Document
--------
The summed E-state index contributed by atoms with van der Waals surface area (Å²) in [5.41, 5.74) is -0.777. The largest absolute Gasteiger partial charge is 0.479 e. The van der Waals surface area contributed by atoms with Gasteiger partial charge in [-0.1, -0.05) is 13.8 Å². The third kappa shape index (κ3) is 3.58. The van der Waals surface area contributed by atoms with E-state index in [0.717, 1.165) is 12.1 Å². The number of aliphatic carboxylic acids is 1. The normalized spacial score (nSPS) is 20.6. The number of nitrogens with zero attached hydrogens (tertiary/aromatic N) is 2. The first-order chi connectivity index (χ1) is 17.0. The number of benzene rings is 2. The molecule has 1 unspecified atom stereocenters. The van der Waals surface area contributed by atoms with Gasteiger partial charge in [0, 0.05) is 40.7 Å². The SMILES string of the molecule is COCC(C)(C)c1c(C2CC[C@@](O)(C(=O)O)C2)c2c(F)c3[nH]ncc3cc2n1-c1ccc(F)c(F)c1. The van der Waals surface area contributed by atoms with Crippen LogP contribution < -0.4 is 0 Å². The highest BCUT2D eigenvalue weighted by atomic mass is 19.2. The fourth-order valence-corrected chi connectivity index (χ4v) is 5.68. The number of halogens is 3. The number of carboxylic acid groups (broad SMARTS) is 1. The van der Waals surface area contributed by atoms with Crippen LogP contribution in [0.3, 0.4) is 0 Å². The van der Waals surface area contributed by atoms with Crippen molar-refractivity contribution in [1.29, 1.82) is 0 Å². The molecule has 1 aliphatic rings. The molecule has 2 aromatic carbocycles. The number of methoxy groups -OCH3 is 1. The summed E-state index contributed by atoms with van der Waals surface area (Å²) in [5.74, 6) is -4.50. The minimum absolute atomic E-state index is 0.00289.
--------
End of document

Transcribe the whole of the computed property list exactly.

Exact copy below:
The summed E-state index contributed by atoms with van der Waals surface area (Å²) in [5.41, 5.74) is -0.777. The largest absolute Gasteiger partial charge is 0.479 e. The van der Waals surface area contributed by atoms with Gasteiger partial charge in [-0.1, -0.05) is 13.8 Å². The third kappa shape index (κ3) is 3.58. The van der Waals surface area contributed by atoms with E-state index in [0.717, 1.165) is 12.1 Å². The number of aliphatic carboxylic acids is 1. The normalized spacial score (nSPS) is 20.6. The number of nitrogens with zero attached hydrogens (tertiary/aromatic N) is 2. The first-order chi connectivity index (χ1) is 17.0. The number of benzene rings is 2. The molecule has 1 unspecified atom stereocenters. The van der Waals surface area contributed by atoms with Gasteiger partial charge in [0, 0.05) is 40.7 Å². The SMILES string of the molecule is COCC(C)(C)c1c(C2CC[C@@](O)(C(=O)O)C2)c2c(F)c3[nH]ncc3cc2n1-c1ccc(F)c(F)c1. The van der Waals surface area contributed by atoms with Crippen LogP contribution < -0.4 is 0 Å². The highest BCUT2D eigenvalue weighted by atomic mass is 19.2. The fourth-order valence-corrected chi connectivity index (χ4v) is 5.68. The number of halogens is 3. The number of carboxylic acid groups (broad SMARTS) is 1. The van der Waals surface area contributed by atoms with Crippen LogP contribution in [0.3, 0.4) is 0 Å². The van der Waals surface area contributed by atoms with Crippen molar-refractivity contribution in [1.29, 1.82) is 0 Å². The molecule has 1 aliphatic rings. The molecule has 2 aromatic carbocycles. The number of methoxy groups -OCH3 is 1. The summed E-state index contributed by atoms with van der Waals surface area (Å²) in [5.74, 6) is -4.50. The minimum absolute atomic E-state index is 0.00289.